Adopting a clearer resolution is what a group of conservatives including representatives of Founders Ministry, G3 Ministries, and the Conservative Baptist Network, endeavored to do with a resolution they co-wrote, submitted, and released publicly May 19. More than 1,300 Southern Baptists signed on as co-submitters of the resolution, led by Georgia Pastor Mike Stone, to decry CRT and Intersectionality as incompatible with the Baptist Faith & Message (BFM). The 2021 Committee on Resolutions declined to bring the resolution out of committee for presentation to messengers, instead offering Resolution 2. Conservative Baptists have explained that without context, Resolution 2 says the right things, resolving that Southern Baptists “reject any theory or worldview that denies that racism, oppression, or discrimination is rooted, ultimately, in anything other than sin.” Resolution 2 stopped short, however, of calling Critical Race Theory and Intersectionality by name—something many Southern Baptists found unacceptable and lacking clarity.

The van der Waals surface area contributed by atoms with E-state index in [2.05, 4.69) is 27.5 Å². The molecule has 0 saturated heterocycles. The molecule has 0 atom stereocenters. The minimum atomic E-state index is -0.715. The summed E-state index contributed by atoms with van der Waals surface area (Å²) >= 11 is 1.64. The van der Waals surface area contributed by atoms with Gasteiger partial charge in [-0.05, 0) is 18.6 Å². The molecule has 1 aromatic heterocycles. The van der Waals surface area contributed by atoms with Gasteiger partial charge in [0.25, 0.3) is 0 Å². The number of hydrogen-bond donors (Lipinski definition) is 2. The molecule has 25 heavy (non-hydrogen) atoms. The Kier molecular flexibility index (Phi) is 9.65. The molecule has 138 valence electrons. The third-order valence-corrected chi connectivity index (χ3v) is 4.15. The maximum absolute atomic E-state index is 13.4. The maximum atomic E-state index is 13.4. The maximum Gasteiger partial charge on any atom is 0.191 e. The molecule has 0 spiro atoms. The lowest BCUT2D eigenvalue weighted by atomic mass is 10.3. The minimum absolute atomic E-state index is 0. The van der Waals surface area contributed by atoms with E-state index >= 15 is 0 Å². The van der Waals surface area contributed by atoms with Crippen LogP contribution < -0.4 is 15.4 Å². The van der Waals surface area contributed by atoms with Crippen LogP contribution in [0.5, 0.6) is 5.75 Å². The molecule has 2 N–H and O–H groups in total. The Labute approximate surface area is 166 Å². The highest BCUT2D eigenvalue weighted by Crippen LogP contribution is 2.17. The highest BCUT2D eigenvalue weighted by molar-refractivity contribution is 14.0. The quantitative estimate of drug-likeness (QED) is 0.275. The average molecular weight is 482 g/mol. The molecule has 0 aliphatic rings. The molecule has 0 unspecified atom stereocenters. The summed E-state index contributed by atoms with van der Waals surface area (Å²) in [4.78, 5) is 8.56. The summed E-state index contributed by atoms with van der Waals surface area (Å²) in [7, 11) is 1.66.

Phil Roberts, director for international theological education with Global Ministries Fellowship and a Conservative Baptist Network Steering Council member, posited the question many Southern Baptists have asked in the days since the closing gavel of the 2021 Annual Meeting: Why did the SBC not denounce CRT by name?
“The Resolutions Committee has left me wondering why it is considered not Christian to identify a blatantly Marxist, racist concept like CRT by name especially when it has already been documented in SBC resolutions,” Roberts said.